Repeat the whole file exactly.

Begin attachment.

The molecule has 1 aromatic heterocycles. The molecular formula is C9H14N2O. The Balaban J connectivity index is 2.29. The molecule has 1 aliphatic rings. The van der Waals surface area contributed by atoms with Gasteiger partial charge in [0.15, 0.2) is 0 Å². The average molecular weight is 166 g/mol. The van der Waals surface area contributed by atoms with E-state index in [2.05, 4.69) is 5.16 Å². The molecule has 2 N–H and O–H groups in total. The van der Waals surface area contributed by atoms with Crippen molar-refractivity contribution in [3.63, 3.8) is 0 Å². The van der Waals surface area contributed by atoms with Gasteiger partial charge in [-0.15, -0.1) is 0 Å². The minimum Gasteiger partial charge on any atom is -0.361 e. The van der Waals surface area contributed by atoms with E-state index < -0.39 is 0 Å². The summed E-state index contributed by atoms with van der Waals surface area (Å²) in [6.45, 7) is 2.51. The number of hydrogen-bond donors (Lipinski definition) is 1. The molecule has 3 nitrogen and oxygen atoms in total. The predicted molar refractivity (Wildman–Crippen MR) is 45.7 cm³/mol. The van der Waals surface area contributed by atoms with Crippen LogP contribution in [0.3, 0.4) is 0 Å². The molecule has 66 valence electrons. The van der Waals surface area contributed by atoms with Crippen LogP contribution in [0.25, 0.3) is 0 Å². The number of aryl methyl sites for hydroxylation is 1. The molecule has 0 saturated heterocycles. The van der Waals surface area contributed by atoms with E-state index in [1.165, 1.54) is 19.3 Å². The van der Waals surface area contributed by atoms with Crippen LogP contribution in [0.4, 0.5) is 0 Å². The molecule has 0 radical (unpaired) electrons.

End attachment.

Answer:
The molecule has 1 aromatic heterocycles. The molecular formula is C9H14N2O. The Balaban J connectivity index is 2.29. The molecule has 1 aliphatic rings. The van der Waals surface area contributed by atoms with Gasteiger partial charge in [0.15, 0.2) is 0 Å². The average molecular weight is 166 g/mol. The van der Waals surface area contributed by atoms with E-state index in [2.05, 4.69) is 5.16 Å². The molecule has 2 N–H and O–H groups in total. The van der Waals surface area contributed by atoms with Crippen molar-refractivity contribution in [3.63, 3.8) is 0 Å². The van der Waals surface area contributed by atoms with Gasteiger partial charge in [-0.15, -0.1) is 0 Å². The minimum Gasteiger partial charge on any atom is -0.361 e. The van der Waals surface area contributed by atoms with E-state index < -0.39 is 0 Å². The summed E-state index contributed by atoms with van der Waals surface area (Å²) in [6.45, 7) is 2.51. The number of hydrogen-bond donors (Lipinski definition) is 1. The molecule has 3 nitrogen and oxygen atoms in total. The predicted molar refractivity (Wildman–Crippen MR) is 45.7 cm³/mol. The van der Waals surface area contributed by atoms with Crippen LogP contribution in [0.3, 0.4) is 0 Å². The molecule has 66 valence electrons. The van der Waals surface area contributed by atoms with Crippen LogP contribution in [0.25, 0.3) is 0 Å². The number of aryl methyl sites for hydroxylation is 1. The molecule has 0 saturated heterocycles. The van der Waals surface area contributed by atoms with E-state index in [1.165, 1.54) is 19.3 Å². The van der Waals surface area contributed by atoms with Crippen LogP contribution in [0.4, 0.5) is 0 Å². The molecule has 0 radical (unpaired) electrons.